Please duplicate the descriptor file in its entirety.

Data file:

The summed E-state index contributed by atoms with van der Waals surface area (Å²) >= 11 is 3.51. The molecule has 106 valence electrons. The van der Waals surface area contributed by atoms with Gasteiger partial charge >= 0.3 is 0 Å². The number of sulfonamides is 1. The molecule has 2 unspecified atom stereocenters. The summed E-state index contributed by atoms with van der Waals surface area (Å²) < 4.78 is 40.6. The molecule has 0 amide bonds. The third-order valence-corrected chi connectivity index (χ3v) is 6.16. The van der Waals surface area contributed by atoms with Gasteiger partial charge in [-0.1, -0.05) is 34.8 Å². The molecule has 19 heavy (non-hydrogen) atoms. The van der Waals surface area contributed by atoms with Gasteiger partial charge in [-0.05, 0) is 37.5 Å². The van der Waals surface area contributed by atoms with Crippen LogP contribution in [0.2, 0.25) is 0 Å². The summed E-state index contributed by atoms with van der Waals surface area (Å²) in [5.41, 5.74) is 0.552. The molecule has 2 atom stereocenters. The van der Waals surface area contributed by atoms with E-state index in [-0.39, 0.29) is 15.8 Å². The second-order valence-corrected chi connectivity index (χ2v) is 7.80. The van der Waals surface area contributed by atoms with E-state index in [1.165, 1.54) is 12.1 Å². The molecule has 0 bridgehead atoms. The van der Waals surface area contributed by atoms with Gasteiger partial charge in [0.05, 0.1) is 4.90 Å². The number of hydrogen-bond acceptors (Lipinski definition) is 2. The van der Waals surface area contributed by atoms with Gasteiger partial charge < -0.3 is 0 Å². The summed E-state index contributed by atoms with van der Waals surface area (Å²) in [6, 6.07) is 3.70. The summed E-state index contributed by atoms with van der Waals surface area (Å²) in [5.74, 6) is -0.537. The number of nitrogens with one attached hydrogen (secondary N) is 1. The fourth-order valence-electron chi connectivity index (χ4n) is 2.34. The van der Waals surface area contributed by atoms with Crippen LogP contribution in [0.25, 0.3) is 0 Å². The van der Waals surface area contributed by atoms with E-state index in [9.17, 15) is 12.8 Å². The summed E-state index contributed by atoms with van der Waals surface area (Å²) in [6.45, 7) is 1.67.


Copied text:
The summed E-state index contributed by atoms with van der Waals surface area (Å²) >= 11 is 3.51. The molecule has 106 valence electrons. The van der Waals surface area contributed by atoms with Gasteiger partial charge >= 0.3 is 0 Å². The number of sulfonamides is 1. The molecule has 2 unspecified atom stereocenters. The summed E-state index contributed by atoms with van der Waals surface area (Å²) < 4.78 is 40.6. The molecule has 0 amide bonds. The third-order valence-corrected chi connectivity index (χ3v) is 6.16. The van der Waals surface area contributed by atoms with Gasteiger partial charge in [-0.1, -0.05) is 34.8 Å². The molecule has 19 heavy (non-hydrogen) atoms. The van der Waals surface area contributed by atoms with Gasteiger partial charge in [-0.05, 0) is 37.5 Å². The van der Waals surface area contributed by atoms with Crippen LogP contribution in [0.2, 0.25) is 0 Å². The summed E-state index contributed by atoms with van der Waals surface area (Å²) in [5.41, 5.74) is 0.552. The molecule has 2 atom stereocenters. The van der Waals surface area contributed by atoms with E-state index in [-0.39, 0.29) is 15.8 Å². The second-order valence-corrected chi connectivity index (χ2v) is 7.80. The van der Waals surface area contributed by atoms with E-state index in [1.165, 1.54) is 12.1 Å². The molecule has 0 bridgehead atoms. The van der Waals surface area contributed by atoms with Gasteiger partial charge in [0.05, 0.1) is 4.90 Å². The number of hydrogen-bond acceptors (Lipinski definition) is 2. The van der Waals surface area contributed by atoms with Gasteiger partial charge < -0.3 is 0 Å². The summed E-state index contributed by atoms with van der Waals surface area (Å²) in [6, 6.07) is 3.70. The summed E-state index contributed by atoms with van der Waals surface area (Å²) in [5.74, 6) is -0.537. The number of nitrogens with one attached hydrogen (secondary N) is 1. The fourth-order valence-electron chi connectivity index (χ4n) is 2.34. The van der Waals surface area contributed by atoms with Crippen LogP contribution in [0.25, 0.3) is 0 Å². The van der Waals surface area contributed by atoms with E-state index in [9.17, 15) is 12.8 Å². The summed E-state index contributed by atoms with van der Waals surface area (Å²) in [6.45, 7) is 1.67.